Gevork and Narineh at home in a former cowshed
Arsen, 11, and his brother Andranik, 12, used
to go to Yerevan from Parakar to beg for money
to save their family from hunger. They had not
been to school for two years because their single-mother
Narineh could hardly provide food for her four
sons and could not afford other expenses.
Since September, the boys were reinstated in
night school and a third brother Arthur entered
the village school's first form (the fourth brother
Gevork is six). They returned to their studies
after the family was included in the Prevention
program of Medecins Sans Frontieres (MSF - Doctors
Without Borders). Narineh was given clothes for
the children, stationery and other household items.
The program, created in 2000, offers assistance
to poor families so that their children don't
become vagrants and beggars and risk being sent
to special institutions by the Government. During
these three years, MSF has helped 700 people and
is presently taking care of 200 children, mainly
from Yerevan and neighboring regions, who were
either beggars or on the brink of life on the
The Prevention program renders medical and psychological
assistance to poor families. It helps children
to attend school, finds work for parents, reconstructs
their apartments (many of these families live
in basements, semi-dilapidated buildings and train
cars) and provides them with household necessities.
A team of six staff patrol the streets offering
MSF's visiting card to vagrant children they encounter,
encouraging their parents to visit the organization's
"Andranik was begging for money in Vernissage.
When I tried to approach him he was scared as
he thought I was a policeman. But when I talked
to him he took the visiting card," says MSF's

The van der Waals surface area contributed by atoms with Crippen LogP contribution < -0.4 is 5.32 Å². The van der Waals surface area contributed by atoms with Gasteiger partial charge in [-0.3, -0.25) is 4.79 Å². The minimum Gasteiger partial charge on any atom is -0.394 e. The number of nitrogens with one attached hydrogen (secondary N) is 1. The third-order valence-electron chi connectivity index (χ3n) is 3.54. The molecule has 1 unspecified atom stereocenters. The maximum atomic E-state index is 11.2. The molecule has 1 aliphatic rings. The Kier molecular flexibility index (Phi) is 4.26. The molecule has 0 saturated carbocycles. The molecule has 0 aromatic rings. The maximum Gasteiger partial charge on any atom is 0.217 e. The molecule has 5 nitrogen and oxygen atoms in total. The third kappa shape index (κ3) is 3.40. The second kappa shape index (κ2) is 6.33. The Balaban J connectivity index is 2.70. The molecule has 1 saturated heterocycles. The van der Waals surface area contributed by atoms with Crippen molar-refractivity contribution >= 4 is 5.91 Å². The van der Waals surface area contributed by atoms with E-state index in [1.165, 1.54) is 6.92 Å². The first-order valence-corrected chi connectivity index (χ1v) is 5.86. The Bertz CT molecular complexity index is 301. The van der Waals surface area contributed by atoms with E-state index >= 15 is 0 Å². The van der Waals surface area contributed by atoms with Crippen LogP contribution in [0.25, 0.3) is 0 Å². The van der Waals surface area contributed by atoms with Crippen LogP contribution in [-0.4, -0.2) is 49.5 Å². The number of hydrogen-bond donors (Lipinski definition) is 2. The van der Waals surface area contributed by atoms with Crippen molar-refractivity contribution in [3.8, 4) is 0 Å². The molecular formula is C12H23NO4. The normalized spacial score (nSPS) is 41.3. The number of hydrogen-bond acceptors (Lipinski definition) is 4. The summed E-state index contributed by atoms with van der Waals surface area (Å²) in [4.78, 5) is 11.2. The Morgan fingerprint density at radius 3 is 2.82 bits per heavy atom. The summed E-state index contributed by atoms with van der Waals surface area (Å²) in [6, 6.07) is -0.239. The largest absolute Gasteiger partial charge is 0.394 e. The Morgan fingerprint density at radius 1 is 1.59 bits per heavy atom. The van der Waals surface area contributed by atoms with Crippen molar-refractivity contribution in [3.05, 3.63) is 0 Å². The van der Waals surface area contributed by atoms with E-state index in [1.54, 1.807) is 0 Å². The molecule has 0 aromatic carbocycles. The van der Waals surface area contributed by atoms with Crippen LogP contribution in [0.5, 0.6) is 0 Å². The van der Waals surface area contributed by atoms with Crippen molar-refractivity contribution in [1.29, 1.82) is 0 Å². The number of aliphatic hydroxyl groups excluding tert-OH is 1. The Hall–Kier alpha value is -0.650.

social worker Roman Harutyunyan.
Andranik was among a group of children taken
to the city to beg by a villager. The woman stood
at a distance as the children went begging, and
would take a portion of their collection from
them every so often. Andranik says: "Each
time we collected 1,000 drams (about $1.80). We
bought doughnuts for us and the rest of money
we gave to ma."
Narineh only recently learnt that her sons were
begging. She says: "They lied to me saying
that they were collecting aluminum and changing
it for money. How could I know that they had gone
to Yerevan begging for money."
Narineh resided in Hrazdan in the house of her
husband's relatives before a family dispute resulted
in the house being sold. She and her husband moved
with their children to the Kashatagh region (Lachin)
of Karabakh, where the fourth son was born. (A
daughter died in a home accident.)
"We were hungry. My husband didn't want to
work and didn't like to do anything," she
Her husband was later jailed for three years
for committing theft. Narineh left Lachin and
moved from place to place before settling in her
current home, a disused cowshed on the territory
of the former restaurant called Chtanots in Parakar.
"We cleaned our home until we finally removed
the smell of cattle. Now there is no smell any
more, is there?" says Narineh. The spacious
room is furnished only with one small table and
two beds where they all sleep.
Narine cleans houses for living. This is not a
permanent work. "People clean their house
seasonally. You clean somebody's house, and in
five months will be asked to clean it again".
She doesn't work at the moment, and doesn't know
if somebody would like to have her clean their
house in a couple of weeks. The only problem of
the family is to find food.
Her elder sons were attending the school for
retarded children. None of them is retarded, but
their mother sent them to that school only because